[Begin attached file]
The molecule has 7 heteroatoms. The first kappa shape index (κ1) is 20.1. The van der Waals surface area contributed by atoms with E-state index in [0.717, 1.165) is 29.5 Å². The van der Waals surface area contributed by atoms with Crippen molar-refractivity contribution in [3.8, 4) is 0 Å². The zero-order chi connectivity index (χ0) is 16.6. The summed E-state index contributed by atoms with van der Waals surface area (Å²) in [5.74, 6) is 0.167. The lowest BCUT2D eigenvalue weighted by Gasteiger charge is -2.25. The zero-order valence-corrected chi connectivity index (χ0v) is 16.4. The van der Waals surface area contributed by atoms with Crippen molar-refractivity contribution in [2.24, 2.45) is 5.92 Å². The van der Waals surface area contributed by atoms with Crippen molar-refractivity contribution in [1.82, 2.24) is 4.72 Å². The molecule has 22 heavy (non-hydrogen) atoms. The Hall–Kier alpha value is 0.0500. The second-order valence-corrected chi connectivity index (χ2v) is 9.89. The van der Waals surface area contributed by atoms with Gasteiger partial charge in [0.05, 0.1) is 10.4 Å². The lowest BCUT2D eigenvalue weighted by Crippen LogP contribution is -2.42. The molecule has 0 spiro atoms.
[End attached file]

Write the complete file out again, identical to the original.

The molecule has 7 heteroatoms. The first kappa shape index (κ1) is 20.1. The van der Waals surface area contributed by atoms with E-state index in [0.717, 1.165) is 29.5 Å². The van der Waals surface area contributed by atoms with Crippen molar-refractivity contribution in [3.8, 4) is 0 Å². The zero-order chi connectivity index (χ0) is 16.6. The summed E-state index contributed by atoms with van der Waals surface area (Å²) in [5.74, 6) is 0.167. The lowest BCUT2D eigenvalue weighted by Gasteiger charge is -2.25. The zero-order valence-corrected chi connectivity index (χ0v) is 16.4. The van der Waals surface area contributed by atoms with Crippen molar-refractivity contribution in [2.24, 2.45) is 5.92 Å². The van der Waals surface area contributed by atoms with Crippen molar-refractivity contribution in [1.82, 2.24) is 4.72 Å². The molecule has 22 heavy (non-hydrogen) atoms. The Hall–Kier alpha value is 0.0500. The second-order valence-corrected chi connectivity index (χ2v) is 9.89. The van der Waals surface area contributed by atoms with Gasteiger partial charge in [0.05, 0.1) is 10.4 Å². The lowest BCUT2D eigenvalue weighted by Crippen LogP contribution is -2.42. The molecule has 0 spiro atoms.